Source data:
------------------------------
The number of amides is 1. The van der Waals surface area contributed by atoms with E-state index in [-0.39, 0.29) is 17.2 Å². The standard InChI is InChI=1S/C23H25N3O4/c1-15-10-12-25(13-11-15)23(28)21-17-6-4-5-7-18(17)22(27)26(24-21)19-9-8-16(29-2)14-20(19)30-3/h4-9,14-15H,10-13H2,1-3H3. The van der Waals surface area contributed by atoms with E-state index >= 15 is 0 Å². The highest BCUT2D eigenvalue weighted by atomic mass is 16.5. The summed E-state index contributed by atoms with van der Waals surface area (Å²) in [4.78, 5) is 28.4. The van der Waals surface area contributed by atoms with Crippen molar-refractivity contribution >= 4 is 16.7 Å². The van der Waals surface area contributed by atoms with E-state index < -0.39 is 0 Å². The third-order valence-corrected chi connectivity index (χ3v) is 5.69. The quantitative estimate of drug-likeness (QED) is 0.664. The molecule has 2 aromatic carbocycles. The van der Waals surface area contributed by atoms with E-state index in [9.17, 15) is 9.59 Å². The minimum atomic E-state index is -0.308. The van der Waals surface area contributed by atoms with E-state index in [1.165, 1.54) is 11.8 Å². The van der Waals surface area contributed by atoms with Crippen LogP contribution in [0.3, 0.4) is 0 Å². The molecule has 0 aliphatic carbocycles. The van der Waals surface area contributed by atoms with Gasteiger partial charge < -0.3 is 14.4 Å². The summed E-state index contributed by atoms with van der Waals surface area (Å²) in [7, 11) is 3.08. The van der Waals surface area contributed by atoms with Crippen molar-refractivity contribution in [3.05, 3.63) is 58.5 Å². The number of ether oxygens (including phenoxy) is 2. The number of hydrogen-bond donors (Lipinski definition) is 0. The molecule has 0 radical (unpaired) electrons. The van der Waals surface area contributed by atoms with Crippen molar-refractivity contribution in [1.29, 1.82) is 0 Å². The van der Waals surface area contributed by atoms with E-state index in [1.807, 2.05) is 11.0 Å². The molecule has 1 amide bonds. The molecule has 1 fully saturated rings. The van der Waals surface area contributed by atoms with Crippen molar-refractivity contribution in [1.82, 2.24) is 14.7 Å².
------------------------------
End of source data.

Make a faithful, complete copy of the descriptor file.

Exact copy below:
The number of amides is 1. The van der Waals surface area contributed by atoms with E-state index in [-0.39, 0.29) is 17.2 Å². The standard InChI is InChI=1S/C23H25N3O4/c1-15-10-12-25(13-11-15)23(28)21-17-6-4-5-7-18(17)22(27)26(24-21)19-9-8-16(29-2)14-20(19)30-3/h4-9,14-15H,10-13H2,1-3H3. The van der Waals surface area contributed by atoms with E-state index >= 15 is 0 Å². The highest BCUT2D eigenvalue weighted by atomic mass is 16.5. The summed E-state index contributed by atoms with van der Waals surface area (Å²) in [4.78, 5) is 28.4. The van der Waals surface area contributed by atoms with Crippen molar-refractivity contribution >= 4 is 16.7 Å². The van der Waals surface area contributed by atoms with E-state index < -0.39 is 0 Å². The third-order valence-corrected chi connectivity index (χ3v) is 5.69. The quantitative estimate of drug-likeness (QED) is 0.664. The molecule has 2 aromatic carbocycles. The van der Waals surface area contributed by atoms with E-state index in [9.17, 15) is 9.59 Å². The minimum atomic E-state index is -0.308. The van der Waals surface area contributed by atoms with E-state index in [1.165, 1.54) is 11.8 Å². The van der Waals surface area contributed by atoms with Crippen LogP contribution in [0.3, 0.4) is 0 Å². The molecule has 0 aliphatic carbocycles. The van der Waals surface area contributed by atoms with Gasteiger partial charge < -0.3 is 14.4 Å². The summed E-state index contributed by atoms with van der Waals surface area (Å²) in [7, 11) is 3.08. The van der Waals surface area contributed by atoms with Crippen molar-refractivity contribution in [3.05, 3.63) is 58.5 Å². The number of ether oxygens (including phenoxy) is 2. The number of hydrogen-bond donors (Lipinski definition) is 0. The molecule has 0 radical (unpaired) electrons. The van der Waals surface area contributed by atoms with Crippen molar-refractivity contribution in [1.29, 1.82) is 0 Å². The van der Waals surface area contributed by atoms with E-state index in [1.807, 2.05) is 11.0 Å². The molecule has 1 amide bonds. The molecule has 1 fully saturated rings. The van der Waals surface area contributed by atoms with Crippen molar-refractivity contribution in [1.82, 2.24) is 14.7 Å².